131

Friends Of Gravity: Thankful

Mark Sabbatini By

Sign in to view read count
Friends Of Gravity: Thankful Acoustic trio trades gear for electronics to pursue a musical "revelation." Oh, that's original. A skeptic might say the "revelation" is that John Medeski sells more records than Keith Jarrett, making the anti-unplugged bandwagon a good place to be right now.



So the Lousiana-based Friends Of Gravity are stuck proving they're something more than another me-too act on their 2005 debut album, Thankful. More often than not, they deliver. They're not exactly defining concepts, but play enough of them to be legitimately intriguing.



Their funk/fusion covers the genre from its birth in the '60s to the modern era, fitting for a band citing Ornette Coleman, Jimi Hendrix, and Radiohead as influences. The eight songs emphasize original compositions long in length and liberal in changing pace within them. There's a lot of moments—especially during choruses—that feel close to commercial in their sense of accessibility, but also too much happening for those who normally relegate music to the mental background to expect it to remain there.



"Horseshackin'" is a decent opening—funky, upbeat and fairly safe—the kind of song that's an introduction on a good album and a showpiece on a mediocre one. There's some dread of the latter as the followup "Stark" opens with guest trumpeter Rex Richardson playing a slow Miles Davis-like horn straight from '80s albums like Amandla. But the nearly sixteen-minute composition recovers by continuing to step back in time to grittier fusion, subtlety altering the tones of the lead players along the way. Here, as elsewhere, Andy Bourgeois acts as an underappreciated sonic point guard, dishing out thick B3 and keyboard textures that add depth to lead lines by co-players without getting so elaborate to distract.



Maybe it's the law of averages for an album covering styles from the '60s to the '00s, but the stretches of '80s sounds seem frequent. Tommy Sciple's distorted high-pitched bass (or maybe it's the undefined "soundscapes'" credit) on "Triple Threat" recalls Larry Carlton's cranking out of Eric Clapton and Steely Dan instrumentals, while the intense "Algiers" resembles Stanley Clarke/Wayne Shorter work of the era. The latter, incidentally, features some of drummer Simon Lott's best work, meshing a tone raw as a garage band with a prolific intensity normally reserved for live large-stage fusion gigs where rousing the crowd is a priority.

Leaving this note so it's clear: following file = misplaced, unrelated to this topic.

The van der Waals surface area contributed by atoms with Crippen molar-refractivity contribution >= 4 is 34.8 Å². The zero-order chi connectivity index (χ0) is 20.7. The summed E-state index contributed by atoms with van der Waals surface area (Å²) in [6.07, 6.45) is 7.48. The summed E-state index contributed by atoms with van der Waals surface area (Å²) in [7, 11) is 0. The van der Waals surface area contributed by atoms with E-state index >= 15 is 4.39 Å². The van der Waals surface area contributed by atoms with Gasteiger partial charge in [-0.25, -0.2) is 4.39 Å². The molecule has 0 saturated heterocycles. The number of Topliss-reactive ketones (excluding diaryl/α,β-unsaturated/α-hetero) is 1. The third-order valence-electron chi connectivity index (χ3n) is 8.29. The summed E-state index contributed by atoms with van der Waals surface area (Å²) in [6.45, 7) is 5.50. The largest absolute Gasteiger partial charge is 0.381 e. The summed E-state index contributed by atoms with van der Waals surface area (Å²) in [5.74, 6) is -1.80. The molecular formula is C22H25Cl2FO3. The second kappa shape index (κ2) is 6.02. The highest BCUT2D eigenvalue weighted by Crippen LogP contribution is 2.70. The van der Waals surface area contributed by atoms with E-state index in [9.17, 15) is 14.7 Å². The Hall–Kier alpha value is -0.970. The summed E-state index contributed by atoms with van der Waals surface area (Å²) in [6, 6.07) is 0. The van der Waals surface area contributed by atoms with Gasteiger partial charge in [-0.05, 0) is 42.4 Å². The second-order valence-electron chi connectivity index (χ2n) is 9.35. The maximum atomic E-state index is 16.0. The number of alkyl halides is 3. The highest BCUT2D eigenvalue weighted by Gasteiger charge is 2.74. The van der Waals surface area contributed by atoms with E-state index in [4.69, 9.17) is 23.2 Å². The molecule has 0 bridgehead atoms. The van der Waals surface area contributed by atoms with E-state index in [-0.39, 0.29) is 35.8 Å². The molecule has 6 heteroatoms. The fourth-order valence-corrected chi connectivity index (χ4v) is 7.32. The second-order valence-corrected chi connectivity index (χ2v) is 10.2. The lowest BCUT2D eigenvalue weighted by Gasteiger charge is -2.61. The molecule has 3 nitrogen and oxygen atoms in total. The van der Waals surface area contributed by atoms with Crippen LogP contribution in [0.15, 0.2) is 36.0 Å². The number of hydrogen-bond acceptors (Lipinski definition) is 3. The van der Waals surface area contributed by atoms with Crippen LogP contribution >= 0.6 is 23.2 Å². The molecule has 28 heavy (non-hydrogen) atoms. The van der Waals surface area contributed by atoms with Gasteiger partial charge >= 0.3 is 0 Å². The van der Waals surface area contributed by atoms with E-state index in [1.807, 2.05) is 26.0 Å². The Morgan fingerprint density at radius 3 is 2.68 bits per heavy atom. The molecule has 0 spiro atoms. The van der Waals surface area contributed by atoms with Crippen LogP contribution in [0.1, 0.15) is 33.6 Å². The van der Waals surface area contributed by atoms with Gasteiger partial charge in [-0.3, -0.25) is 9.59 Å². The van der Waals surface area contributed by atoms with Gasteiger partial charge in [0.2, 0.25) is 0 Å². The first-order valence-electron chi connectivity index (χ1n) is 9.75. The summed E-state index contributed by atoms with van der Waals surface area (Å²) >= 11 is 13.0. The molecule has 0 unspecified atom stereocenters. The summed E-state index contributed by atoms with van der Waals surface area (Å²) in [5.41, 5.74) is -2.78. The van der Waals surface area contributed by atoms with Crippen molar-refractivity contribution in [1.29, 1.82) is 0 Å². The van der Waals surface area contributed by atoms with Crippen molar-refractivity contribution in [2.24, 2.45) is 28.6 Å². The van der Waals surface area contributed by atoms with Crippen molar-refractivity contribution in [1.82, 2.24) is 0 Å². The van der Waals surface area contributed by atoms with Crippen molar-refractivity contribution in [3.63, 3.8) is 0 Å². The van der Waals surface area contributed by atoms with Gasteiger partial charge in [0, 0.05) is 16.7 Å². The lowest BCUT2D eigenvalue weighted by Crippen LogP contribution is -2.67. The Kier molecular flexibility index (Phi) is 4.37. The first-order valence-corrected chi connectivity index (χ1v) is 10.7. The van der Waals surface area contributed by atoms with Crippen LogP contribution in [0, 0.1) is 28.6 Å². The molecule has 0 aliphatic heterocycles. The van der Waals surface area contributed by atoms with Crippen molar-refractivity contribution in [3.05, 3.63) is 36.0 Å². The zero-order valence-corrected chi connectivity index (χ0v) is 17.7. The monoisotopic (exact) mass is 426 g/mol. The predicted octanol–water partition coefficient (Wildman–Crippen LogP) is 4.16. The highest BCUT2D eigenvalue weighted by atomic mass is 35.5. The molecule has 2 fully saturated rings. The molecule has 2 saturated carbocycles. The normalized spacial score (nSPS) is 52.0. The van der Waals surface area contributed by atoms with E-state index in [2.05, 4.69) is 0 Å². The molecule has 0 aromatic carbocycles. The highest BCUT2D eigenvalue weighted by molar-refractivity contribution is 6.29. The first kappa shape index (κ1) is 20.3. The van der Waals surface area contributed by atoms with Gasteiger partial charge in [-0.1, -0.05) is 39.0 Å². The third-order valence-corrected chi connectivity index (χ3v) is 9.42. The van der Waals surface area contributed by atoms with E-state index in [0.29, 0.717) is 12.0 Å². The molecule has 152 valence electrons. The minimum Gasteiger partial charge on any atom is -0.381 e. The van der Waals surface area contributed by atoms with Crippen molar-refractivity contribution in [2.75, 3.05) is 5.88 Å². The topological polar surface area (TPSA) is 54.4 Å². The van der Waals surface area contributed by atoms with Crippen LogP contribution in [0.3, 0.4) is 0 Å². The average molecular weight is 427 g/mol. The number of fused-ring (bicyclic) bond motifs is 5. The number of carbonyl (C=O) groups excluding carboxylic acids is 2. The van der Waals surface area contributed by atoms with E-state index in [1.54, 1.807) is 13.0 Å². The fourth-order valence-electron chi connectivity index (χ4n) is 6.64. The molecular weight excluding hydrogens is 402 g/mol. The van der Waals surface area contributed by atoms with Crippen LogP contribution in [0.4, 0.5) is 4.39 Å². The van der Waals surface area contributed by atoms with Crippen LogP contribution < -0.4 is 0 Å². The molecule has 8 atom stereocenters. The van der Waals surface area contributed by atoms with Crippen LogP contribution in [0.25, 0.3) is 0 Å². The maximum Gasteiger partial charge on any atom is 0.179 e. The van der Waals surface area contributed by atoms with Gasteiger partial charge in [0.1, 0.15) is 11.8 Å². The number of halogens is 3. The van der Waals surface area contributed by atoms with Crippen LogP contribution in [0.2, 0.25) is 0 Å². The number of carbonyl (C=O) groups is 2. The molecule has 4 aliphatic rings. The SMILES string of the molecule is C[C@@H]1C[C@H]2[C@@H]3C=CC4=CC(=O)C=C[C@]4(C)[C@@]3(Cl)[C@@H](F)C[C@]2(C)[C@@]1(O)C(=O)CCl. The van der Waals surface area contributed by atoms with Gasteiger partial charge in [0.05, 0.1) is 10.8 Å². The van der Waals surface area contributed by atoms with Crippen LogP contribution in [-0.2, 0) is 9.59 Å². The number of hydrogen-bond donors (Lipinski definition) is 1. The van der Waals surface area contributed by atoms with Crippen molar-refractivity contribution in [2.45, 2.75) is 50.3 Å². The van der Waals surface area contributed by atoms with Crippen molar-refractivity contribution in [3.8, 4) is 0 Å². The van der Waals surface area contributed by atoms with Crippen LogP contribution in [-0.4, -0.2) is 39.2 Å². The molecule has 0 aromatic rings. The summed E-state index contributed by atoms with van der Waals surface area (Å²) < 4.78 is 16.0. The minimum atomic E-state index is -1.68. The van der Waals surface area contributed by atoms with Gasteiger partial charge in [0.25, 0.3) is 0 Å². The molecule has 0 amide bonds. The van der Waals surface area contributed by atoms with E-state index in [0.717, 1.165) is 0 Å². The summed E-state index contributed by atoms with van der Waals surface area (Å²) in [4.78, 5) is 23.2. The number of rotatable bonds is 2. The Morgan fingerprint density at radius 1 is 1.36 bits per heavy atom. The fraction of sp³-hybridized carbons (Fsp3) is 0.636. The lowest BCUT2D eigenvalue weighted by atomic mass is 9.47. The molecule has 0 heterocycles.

The album ends with what might have been a better—or at least more daring—opening with "Joy," switching over thirteen minutes from distorted samplings of "Swing Low, Sweet Chariot" to clock chimes to simple smooth jazz to a off-kilter organ funk fest. On an album of many styles, they all seem to make a cameo encore here.



It's common to say a band's debut shows promise and to expect improvement as they develop. Friends of Gravity shows on Thankful it's already gone through plenty of development since Bourgeois and Sciple started playing together a decade ago, but long-term success may depend on the group's willingness to expand concepts rather than rely on them. The next logical step may be exploring in depth the various ideas making those fleeting come-and-go appearances, rather than making the shifts an artistic statement in themselves. Or maybe even something totally different, such as a daring return to those unplugged days of yesteryear.

Track Listing: Horseshackin'; Stark; Triple Threat; Church; D-Sciple; Drift; Algiers; Joy

Personnel: Andy Bourgeois, keyboards, organ, samples, saxophone, melodica; Tommy Sciple, bass, soundscapes; Simon Lott, drums, cymbals, sampler; Rex Richardson, trumpet on

Year Released: 2005 | Record Label: Fairfax Records | Style: Fusion/Progressive Rock


Shop

More Articles

Read Cross My Palm With Silver CD/LP/Track Review Cross My Palm With Silver
by Karl Ackermann
Published: April 28, 2017
Read One Minute Later CD/LP/Track Review One Minute Later
by Dan Bilawsky
Published: April 28, 2017
Read JK's Kamer +50.92509° +03.84800° CD/LP/Track Review JK's Kamer +50.92509° +03.84800°
by Mark Sullivan
Published: April 28, 2017
Read Ephimeral CD/LP/Track Review Ephimeral
by Glenn Astarita
Published: April 28, 2017
Read Fly or Die CD/LP/Track Review Fly or Die
by Karl Ackermann
Published: April 28, 2017
Read Speechless CD/LP/Track Review Speechless
by Dan Bilawsky
Published: April 27, 2017
Read "Bekkenjordet" CD/LP/Track Review Bekkenjordet
by Troy Dostert
Published: April 15, 2017
Read "And the Rhythm Serenaders" CD/LP/Track Review And the Rhythm Serenaders
by Jack Bowers
Published: August 22, 2016
Read "The Picasso Zone" CD/LP/Track Review The Picasso Zone
by Dave Wayne
Published: January 24, 2017
Read "Salt Task" CD/LP/Track Review Salt Task
by Mark Corroto
Published: February 15, 2017
Read "Super Petite" CD/LP/Track Review Super Petite
by Geno Thackara
Published: July 13, 2016
Read "Near Life Experience" CD/LP/Track Review Near Life Experience
by John Kelman
Published: June 27, 2016

Post a comment

comments powered by Disqus

Sponsor: ECM RECORDS | BUY NOW  

Support our sponsor

Support All About Jazz's Future

We need your help and we have a deal. Contribute $20 and we'll hide the six Google ads that appear on every page for a full year!